It’s hard to believe that Tekashi’s label TenThousand isn’t successful in large part because of the attention he’s accrued with his “come test my gangsta” gimmick and isn’t looking to keep the foot on the pedal. The rapper says he had “no co-sign” like Offset or G-Eazy, who he mentioned were on some of Cardi B’s hits, but you don’t need that when you have Elliott Grainge — the son of Universal Music Group Head Lucian Grange — backing you along with Ari Emanuel of the William Morris agency, one of the most powerful agencies in entertainment. He’s going to be as big as his powerful superiors want him to be, which is a scary prospect considering the power he already has over teenagers.
Tekashi’s Day 69 outsold Nipsey Hussle’s Victory Lap in first week sales. Nipsey markets himself as a symbol of Black independence instead of a lampoon of gang culture. Perhaps Nipsey stayed independent so long to avoid a label that would ask him to exploit his affiliations.
Tekashi rarely mentions his high-powered plug. He’s usually seen in videos and Instagram posts with other people reputing themselves to be gang affiliated. Lately, I’ve been wondering who serves as the bridge between the dudes who are with him in the streets and his label. Is there anything responsible being said in the boardroom? What conversations could they be having as they see him in conflict all over the country? Is the label at all worried about his well-being due to his audacious red-flagging? Perhaps they merely see him as another “bomb” who “represents the senseless savagery that white people see when the news speaks of [gang] violence,” like Rhymefest once referred to Chief Keef.
What’s more troubling is that whatever Blood-affiliated figures lurk behind Tekashi and put the figurative battery in his back are complicit in the misrepresentation of the lifestyle they once lived — all for a dollar. People who’ve done crimes are often lauded for finding a way out and transitioning into entertainment, but how much can they be celebrated them when they’re co-signing artists who they know are caricaturing their struggle and misleading youth? I don’t want this to be a “rap is the devil” article, but hip-hop’s sway on impressionable minds can’t be ignored. That’s why people who know better, yet allow artists to “pay-in” or leverage their industry status to promote gang culture, are basically flooding the same counterproductive energy in their community as when they were doing crime — it’s just a more abstract effect.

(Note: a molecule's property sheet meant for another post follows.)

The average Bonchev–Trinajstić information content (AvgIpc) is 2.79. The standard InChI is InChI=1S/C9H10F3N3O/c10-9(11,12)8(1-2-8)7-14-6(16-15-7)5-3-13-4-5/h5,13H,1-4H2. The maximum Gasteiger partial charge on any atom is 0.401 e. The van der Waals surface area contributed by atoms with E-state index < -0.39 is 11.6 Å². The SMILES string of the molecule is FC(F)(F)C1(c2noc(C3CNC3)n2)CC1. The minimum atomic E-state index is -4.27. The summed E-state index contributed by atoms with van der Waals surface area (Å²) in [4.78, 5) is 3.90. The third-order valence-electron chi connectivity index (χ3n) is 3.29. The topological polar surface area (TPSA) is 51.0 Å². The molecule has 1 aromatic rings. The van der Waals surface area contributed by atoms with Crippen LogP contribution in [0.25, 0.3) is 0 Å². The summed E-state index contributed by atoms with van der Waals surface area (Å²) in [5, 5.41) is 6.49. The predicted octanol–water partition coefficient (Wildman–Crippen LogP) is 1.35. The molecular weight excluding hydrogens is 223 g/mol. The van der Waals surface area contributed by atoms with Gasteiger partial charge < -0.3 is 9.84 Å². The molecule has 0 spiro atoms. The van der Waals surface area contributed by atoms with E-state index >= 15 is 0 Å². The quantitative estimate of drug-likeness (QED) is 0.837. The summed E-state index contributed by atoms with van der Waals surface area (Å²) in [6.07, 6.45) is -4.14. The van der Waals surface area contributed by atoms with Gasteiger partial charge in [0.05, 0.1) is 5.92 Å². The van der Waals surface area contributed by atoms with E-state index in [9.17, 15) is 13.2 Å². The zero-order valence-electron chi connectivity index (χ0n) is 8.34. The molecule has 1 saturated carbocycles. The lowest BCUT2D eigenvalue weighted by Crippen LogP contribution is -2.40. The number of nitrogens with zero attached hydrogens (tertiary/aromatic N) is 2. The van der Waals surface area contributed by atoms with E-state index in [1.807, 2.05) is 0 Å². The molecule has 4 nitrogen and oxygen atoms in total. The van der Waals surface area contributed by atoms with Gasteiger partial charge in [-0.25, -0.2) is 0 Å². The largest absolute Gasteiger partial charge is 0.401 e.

Once again, an element of Black culture born out of destitution has been co-opted and exploited for corporate gain. Once again, there are people within the community who are complicit in its exploitation. With YG and Tekashi songs ringing off all over the world, it’s impossible to reign things back in and stop Hollywood teenyboppers who enjoy YG’s music from mimicking him in cringe-worthy social media posts. The white teenagers who dominate Tekashi’s shows aren’t going to stop patronizing him, even if they read more pieces like this. But we can put the pressure on their parents, who seemingly live to make a dollar off of the vicarious Black experience.
While the money pours in from records like “Billy,” the wayward youth who inspired it are going to continue to lose their lives and freedom all over the country. That’s not Tekashi’s fault, but the wealthy white people who push his music all over the world are in positions to eventually reverse that circumstance — if they cared about Black and Brown lives beyond their lucrative prospects. High school shootings are a hot-button issue across the country for good reason — but when 31 Black people are shot in Chicago in a weekend, the outrage doesn’t engender national marches. When rumors arose of LA gang members initiating “100 days and nights” of killing in South Central in 2015, it wasn’t CNN breaking news.
Ignorance of Black issues is no surprise, but that also means that these labels don’t have the right to carelessly promote pre-packaged, boardroom-approved depictions of gang life. The cycle will likely continue, however, because so many impoverished people will continue to do whatever it takes to make a dollar. From phony rappers to gang members co-signing nonsense to greedy label execs, they’re all complicit in this clusterf*ck. At this point though, will any of them be willing to back away from the table?